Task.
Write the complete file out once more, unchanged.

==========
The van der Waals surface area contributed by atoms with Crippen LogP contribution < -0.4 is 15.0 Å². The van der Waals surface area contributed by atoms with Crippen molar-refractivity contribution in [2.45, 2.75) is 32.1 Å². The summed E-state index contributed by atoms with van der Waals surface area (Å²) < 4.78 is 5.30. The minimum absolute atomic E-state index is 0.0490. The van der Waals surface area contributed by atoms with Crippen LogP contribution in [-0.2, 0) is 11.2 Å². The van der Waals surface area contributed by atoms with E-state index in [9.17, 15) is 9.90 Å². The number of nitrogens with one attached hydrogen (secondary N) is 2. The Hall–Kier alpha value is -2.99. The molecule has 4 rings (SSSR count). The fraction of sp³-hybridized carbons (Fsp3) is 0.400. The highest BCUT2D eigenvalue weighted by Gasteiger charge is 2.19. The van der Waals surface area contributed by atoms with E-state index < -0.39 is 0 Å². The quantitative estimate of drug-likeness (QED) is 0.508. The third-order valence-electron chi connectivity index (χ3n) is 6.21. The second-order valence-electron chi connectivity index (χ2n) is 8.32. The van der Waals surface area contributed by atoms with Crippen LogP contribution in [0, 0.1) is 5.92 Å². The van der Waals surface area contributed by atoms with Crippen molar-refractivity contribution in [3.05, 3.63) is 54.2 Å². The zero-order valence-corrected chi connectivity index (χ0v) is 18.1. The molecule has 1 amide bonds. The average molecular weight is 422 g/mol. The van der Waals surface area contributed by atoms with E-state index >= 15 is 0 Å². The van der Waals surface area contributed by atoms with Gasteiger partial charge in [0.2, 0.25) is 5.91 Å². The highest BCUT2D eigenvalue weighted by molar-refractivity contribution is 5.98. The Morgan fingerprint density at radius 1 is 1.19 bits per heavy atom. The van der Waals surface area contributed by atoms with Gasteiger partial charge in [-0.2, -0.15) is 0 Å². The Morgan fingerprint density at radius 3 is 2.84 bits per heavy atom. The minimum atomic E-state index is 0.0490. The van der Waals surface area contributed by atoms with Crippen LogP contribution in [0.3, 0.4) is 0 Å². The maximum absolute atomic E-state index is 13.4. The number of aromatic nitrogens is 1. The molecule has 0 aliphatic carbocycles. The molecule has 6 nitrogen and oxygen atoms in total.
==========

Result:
The van der Waals surface area contributed by atoms with Crippen LogP contribution < -0.4 is 15.0 Å². The van der Waals surface area contributed by atoms with Crippen molar-refractivity contribution in [2.45, 2.75) is 32.1 Å². The summed E-state index contributed by atoms with van der Waals surface area (Å²) < 4.78 is 5.30. The minimum absolute atomic E-state index is 0.0490. The van der Waals surface area contributed by atoms with Crippen LogP contribution in [-0.2, 0) is 11.2 Å². The van der Waals surface area contributed by atoms with E-state index in [9.17, 15) is 9.90 Å². The number of nitrogens with one attached hydrogen (secondary N) is 2. The Hall–Kier alpha value is -2.99. The molecule has 4 rings (SSSR count). The fraction of sp³-hybridized carbons (Fsp3) is 0.400. The highest BCUT2D eigenvalue weighted by Gasteiger charge is 2.19. The van der Waals surface area contributed by atoms with E-state index < -0.39 is 0 Å². The quantitative estimate of drug-likeness (QED) is 0.508. The third-order valence-electron chi connectivity index (χ3n) is 6.21. The second-order valence-electron chi connectivity index (χ2n) is 8.32. The van der Waals surface area contributed by atoms with Crippen LogP contribution in [0, 0.1) is 5.92 Å². The van der Waals surface area contributed by atoms with Crippen molar-refractivity contribution in [3.05, 3.63) is 54.2 Å². The zero-order valence-corrected chi connectivity index (χ0v) is 18.1. The molecule has 1 amide bonds. The average molecular weight is 422 g/mol. The van der Waals surface area contributed by atoms with E-state index >= 15 is 0 Å². The van der Waals surface area contributed by atoms with Gasteiger partial charge in [0.2, 0.25) is 5.91 Å². The highest BCUT2D eigenvalue weighted by molar-refractivity contribution is 5.98. The Morgan fingerprint density at radius 1 is 1.19 bits per heavy atom. The van der Waals surface area contributed by atoms with Gasteiger partial charge in [-0.2, -0.15) is 0 Å². The Morgan fingerprint density at radius 3 is 2.84 bits per heavy atom. The minimum atomic E-state index is 0.0490. The van der Waals surface area contributed by atoms with Crippen LogP contribution in [0.3, 0.4) is 0 Å². The maximum absolute atomic E-state index is 13.4. The number of aromatic nitrogens is 1. The molecule has 0 aliphatic carbocycles. The molecule has 6 nitrogen and oxygen atoms in total.